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HFEJB questions 18 on page 371

 
rick collette
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I am a bit confused about this one:

why do ejbLoad, ejbRemove and ejbSelect run in the transaction context of
the method that causes their onvocation?

Because they can be invoked by clients?

thanks,
 
Peer Reynders
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Have you read pages 174-178 in the EJB 2.0 specification?

Why? - because the specification says so.
Why would they specify the required behaviour this way? - I would have to guess the answer.
Why can't you specify a transaction attribute on ejbLoad, ejbStore, and ejbRemove?

Again I'm guessing. I think that a transaction attribute on those methods would be to constraining.

ejbRemove is invoked when remove is invoked via the Component or Home interface - so it makes sense that it would execute in the transaction context as specified by the transaction attributes on those methods.

ejbLoad would get invoked whenever a business method is invoked to ensure that the bean has up-to-date data - all these business methods may have different transaction attributes specified - so the ejbLoad is much more "reusable" if it simply takes the context of the invoking method rather than trying to impose its own.

ejbSelect can be used by different business methods or home business methods - so this case is similar to ejbLoad.

Also note that all three methods access the underlying persistent store.
 
rick collette
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Thanks, Peer.

I guess the reason why they run in the transaction context is because they all access persistent store which needs to have data consistency.


Originally posted by Peer Reynders:
Have you read pages 174-178 in the EJB 2.0 specification?

Why? - because the specification says so.
Why would they specify the required behaviour this way? - I would have to guess the answer.
Why can't you specify a transaction attribute on ejbLoad, ejbStore, and ejbRemove?

Again I'm guessing. I think that a transaction attribute on those methods would be to constraining.

ejbRemove is invoked when remove is invoked via the Component or Home interface - so it makes sense that it would execute in the transaction context as specified by the transaction attributes on those methods.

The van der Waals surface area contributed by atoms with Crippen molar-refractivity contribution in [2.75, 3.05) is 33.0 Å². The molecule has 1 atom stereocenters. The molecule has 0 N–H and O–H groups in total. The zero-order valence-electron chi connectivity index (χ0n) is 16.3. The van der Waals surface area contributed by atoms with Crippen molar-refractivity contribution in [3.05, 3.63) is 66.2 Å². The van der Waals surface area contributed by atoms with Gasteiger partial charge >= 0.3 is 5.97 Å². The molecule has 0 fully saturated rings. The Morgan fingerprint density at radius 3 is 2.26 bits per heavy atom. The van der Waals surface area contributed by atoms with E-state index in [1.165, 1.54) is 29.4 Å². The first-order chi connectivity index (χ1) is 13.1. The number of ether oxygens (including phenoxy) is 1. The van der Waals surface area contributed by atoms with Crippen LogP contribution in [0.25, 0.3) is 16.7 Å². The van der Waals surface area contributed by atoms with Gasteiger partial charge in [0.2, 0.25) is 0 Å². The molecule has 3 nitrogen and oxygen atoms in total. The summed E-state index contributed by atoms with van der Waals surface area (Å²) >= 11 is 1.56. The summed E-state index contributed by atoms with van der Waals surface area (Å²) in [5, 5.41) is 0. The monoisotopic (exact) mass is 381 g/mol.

ejbLoad would get invoked whenever a business method is invoked to ensure that the bean has up-to-date data - all these business methods may have different transaction attributes specified - so the ejbLoad is much more "reusable" if it simply takes the context of the invoking method rather than trying to impose its own.

ejbSelect can be used by different business methods or home business methods - so this case is similar to ejbLoad.

Also note that all three methods access the underlying persistent store.
 
Peer Reynders
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Originally posted by rick collette:
I guess the reason why they run in the transaction context is because they all access persistent store which needs to have data consistency.


You're right in most of the cases. Keep in mind though that there also is the concept of an "unspecified transaction context" (which translates to: "the EJB container can do whatever it wants") - i.e. you don't know if there is a transaction or not. This gives rise to the strange situation where the absence of a transaction can be considered a "transaction context".

For example, if you have a business method that is configured with the "Not Supported" transaction attribute then the lack of a transaction will propagate to the ebjLoad or ejbSelect (or ejbRemove if remove() is the invoked method). Now if the underlying persistent store does support transactions, it will probably just auto-commit in the case of an ejbRemove.
[ October 13, 2005: Message edited by: Peer Reynders ]
 
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